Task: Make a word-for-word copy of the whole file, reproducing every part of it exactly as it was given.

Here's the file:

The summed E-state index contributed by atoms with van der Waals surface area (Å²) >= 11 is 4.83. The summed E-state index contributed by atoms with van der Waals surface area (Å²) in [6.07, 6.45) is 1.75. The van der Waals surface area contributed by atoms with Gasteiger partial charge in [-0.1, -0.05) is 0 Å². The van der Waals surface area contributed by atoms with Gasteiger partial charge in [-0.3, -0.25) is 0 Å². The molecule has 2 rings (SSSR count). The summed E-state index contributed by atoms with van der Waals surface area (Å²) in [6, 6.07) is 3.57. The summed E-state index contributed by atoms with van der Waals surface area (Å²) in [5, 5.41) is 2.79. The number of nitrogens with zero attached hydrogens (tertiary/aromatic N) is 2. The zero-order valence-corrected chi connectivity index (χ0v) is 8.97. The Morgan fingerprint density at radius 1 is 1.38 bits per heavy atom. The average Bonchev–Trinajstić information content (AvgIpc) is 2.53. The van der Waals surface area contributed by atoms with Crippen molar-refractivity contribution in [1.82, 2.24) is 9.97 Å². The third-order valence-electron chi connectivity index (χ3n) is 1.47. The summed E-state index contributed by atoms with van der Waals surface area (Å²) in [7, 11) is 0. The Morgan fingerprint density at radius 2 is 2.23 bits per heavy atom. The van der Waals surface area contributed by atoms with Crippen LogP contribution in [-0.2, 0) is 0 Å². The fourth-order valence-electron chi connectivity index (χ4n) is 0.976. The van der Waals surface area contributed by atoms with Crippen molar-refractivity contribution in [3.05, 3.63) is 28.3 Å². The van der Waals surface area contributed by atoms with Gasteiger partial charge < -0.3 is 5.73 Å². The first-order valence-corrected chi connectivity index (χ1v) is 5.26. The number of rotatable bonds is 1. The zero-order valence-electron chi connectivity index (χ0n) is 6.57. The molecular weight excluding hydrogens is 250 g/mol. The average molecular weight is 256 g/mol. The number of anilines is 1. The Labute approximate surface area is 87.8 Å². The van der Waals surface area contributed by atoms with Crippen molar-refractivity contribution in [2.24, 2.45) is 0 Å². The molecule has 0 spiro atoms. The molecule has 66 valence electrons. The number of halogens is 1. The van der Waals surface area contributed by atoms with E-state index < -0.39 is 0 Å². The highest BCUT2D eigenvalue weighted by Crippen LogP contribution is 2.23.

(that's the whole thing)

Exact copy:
The summed E-state index contributed by atoms with van der Waals surface area (Å²) >= 11 is 4.83. The summed E-state index contributed by atoms with van der Waals surface area (Å²) in [6.07, 6.45) is 1.75. The van der Waals surface area contributed by atoms with Gasteiger partial charge in [-0.1, -0.05) is 0 Å². The van der Waals surface area contributed by atoms with Gasteiger partial charge in [-0.3, -0.25) is 0 Å². The molecule has 2 rings (SSSR count). The summed E-state index contributed by atoms with van der Waals surface area (Å²) in [6, 6.07) is 3.57. The summed E-state index contributed by atoms with van der Waals surface area (Å²) in [5, 5.41) is 2.79. The number of nitrogens with zero attached hydrogens (tertiary/aromatic N) is 2. The zero-order valence-corrected chi connectivity index (χ0v) is 8.97. The Morgan fingerprint density at radius 1 is 1.38 bits per heavy atom. The average Bonchev–Trinajstić information content (AvgIpc) is 2.53. The van der Waals surface area contributed by atoms with Crippen molar-refractivity contribution in [1.82, 2.24) is 9.97 Å². The third-order valence-electron chi connectivity index (χ3n) is 1.47. The summed E-state index contributed by atoms with van der Waals surface area (Å²) in [7, 11) is 0. The Morgan fingerprint density at radius 2 is 2.23 bits per heavy atom. The van der Waals surface area contributed by atoms with Crippen LogP contribution in [-0.2, 0) is 0 Å². The fourth-order valence-electron chi connectivity index (χ4n) is 0.976. The van der Waals surface area contributed by atoms with Crippen molar-refractivity contribution in [3.05, 3.63) is 28.3 Å². The van der Waals surface area contributed by atoms with Gasteiger partial charge < -0.3 is 5.73 Å². The first-order valence-corrected chi connectivity index (χ1v) is 5.26. The number of rotatable bonds is 1. The zero-order valence-electron chi connectivity index (χ0n) is 6.57. The molecular weight excluding hydrogens is 250 g/mol. The average molecular weight is 256 g/mol. The number of anilines is 1. The Labute approximate surface area is 87.8 Å². The van der Waals surface area contributed by atoms with Crippen molar-refractivity contribution in [2.24, 2.45) is 0 Å². The molecule has 0 spiro atoms. The molecule has 66 valence electrons. The number of halogens is 1. The van der Waals surface area contributed by atoms with E-state index < -0.39 is 0 Å². The highest BCUT2D eigenvalue weighted by Crippen LogP contribution is 2.23.